Your description of the employment situation sounds unclear and that can be risky. One simple way to clarify this is ask the company you are working for whether they will send you a W-2 statement at the end of the year (as an employee) or a 1099 statement (as a subcontractor) for payment of the work you do. Depending on the state you live in, the rules for subcontracting can be tricky and complicated. BUT, it often hinges on whether you are required to pay Workers Compensation insurance. Often, as an owner of a company you can claim an exemption for WC insurance. If you are an employee of company they will be required to cover you for WC insurance. Also, the IRS has something to say about your employment status. If you work full time for only one company as a subcontractor - even if you have a subcontract - the IRS can declare that you are an employee (this can happen when you work for one single company for more than a year or two). The reason: they get more tax revenue if you are an employee. The easy way to find out more about this is call the Secretary of State in your location. One thought about personal liability. If you are worried at all about lawsuits filed against you for the work you do, consider moving all your assets to your wife's name, that's what doctors and attorney's do (of course that raises other issues that can keep you up at night).

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                • #9
                  Theyare the ones that asked me to do more work. They said they would pay me as an employee of the company and that I should talk to some people about liability and what not because I will be doing the work from my house. I will ask about the w2/1099 designation. They seem to want things to work out and want me to run their shop fulltime if it gets to that point. Dave
                  Originally posted by MTBob View Post
                  Your description of the employment situation sounds unclear and that can be risky. One simple way to clarify this is ask the company you are working for whether they will send you a W-2 statement at the end of the year (as an employee) or a 1099 statement (as a subcontractor) for payment of the work you do. Depending on the state you live in, the rules for subcontracting can be tricky and complicated. BUT, it often hinges on whether you are required to pay Workers Compensation insurance. Often, as an owner of a company you can claim an exemption for WC insurance. If you are an employee of company they will be required to cover you for WC insurance. Also, the IRS has something to say about your employment status. If you work full time for only one company as a subcontractor - even if you have a subcontract - the IRS can declare that you are an employee (this can happen when you work for one single company for more than a year or two). The reason: they get more tax revenue if you are an employee. The easy way to find out more about this is call the Secretary of State in your location. One thought about personal liability. If you are worried at all about lawsuits filed against you for the work you do, consider moving all your assets to your wife's name, that's what doctors and attorney's do (of course that raises other issues that can keep you up at night).

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                  • #10
                    The people you should be talking to about insurance are Insurance folks

                    It certainly is an interesting scenario.

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                    • #11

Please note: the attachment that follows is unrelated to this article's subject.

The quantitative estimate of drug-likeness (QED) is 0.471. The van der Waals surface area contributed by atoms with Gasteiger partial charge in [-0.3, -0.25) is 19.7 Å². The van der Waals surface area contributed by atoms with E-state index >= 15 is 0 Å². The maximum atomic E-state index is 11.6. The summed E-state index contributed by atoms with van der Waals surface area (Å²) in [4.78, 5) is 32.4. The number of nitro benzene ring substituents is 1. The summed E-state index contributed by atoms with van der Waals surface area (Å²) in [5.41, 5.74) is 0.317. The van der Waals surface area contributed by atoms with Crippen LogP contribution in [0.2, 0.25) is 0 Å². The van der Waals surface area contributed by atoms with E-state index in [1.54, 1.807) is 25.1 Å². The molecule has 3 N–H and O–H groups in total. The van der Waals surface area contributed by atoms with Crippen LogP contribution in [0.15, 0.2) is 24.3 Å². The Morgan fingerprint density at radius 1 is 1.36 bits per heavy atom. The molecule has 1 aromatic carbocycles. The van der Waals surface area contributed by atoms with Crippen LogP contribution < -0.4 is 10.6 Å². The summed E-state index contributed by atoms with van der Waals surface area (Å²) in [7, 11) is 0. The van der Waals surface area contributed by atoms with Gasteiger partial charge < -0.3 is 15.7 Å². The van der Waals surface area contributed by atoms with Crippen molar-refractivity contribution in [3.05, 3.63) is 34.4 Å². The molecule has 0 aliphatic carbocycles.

Additionally a lawyer may prove useful.

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                      • #12
                        The way you start out (pay by the piece, your own shop) sounds like contractor/1099 stuff to me. They arent supplying any tools, electricity, consumables, etc. Who is going to buy the material? Are you going to do work for other customers at the same time/location?

                        I agree that a consultation with your insurance company and lawyer are in order. You DONT want to find out youre an employee after a couple of years of thinking youre a contractor. IRS types a good at twisting things to get YOU in trouble. Thats their job after all.

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                        • #13
                          Just to clarify that last post.

                          For several years I thought I was "leased" to a trucking company. For some reason some expenses came into question and I contacted my lawyer and he said "you cant do that". Now this is what had been going on for years. Why does it suddenly change when Im doing the same thing he(my "employer") had been doing. Now I find out that this is a broker agreement and Im not leased/insured/represented by that company at all. The result was that my house has a $15,000 tax lien and the IRS is confiscating 100% of my income from some other brokers. As you know you cant make a living if you spend $500 on fuel to transport a product then lose the entire amount of compensation you buy that fuel with.

                          Check ALL your avenues with this.

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                          • #14
                            As much as I detest lawyers, this is one time I would be consulting with one.

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                            • #15
                              Thanks all. I am going to contact a lawyer. It's gonna be a chunk of change but I want to know in the future. Also, if it is a subcontractor position I want to learn about setting my business up for future work as well. I guess I have some decision making to do. Dave
                              Originally posted by mikeswelding View Post
                              As much as I detest lawyers, this is one time I would be consulting with one.

                              Comment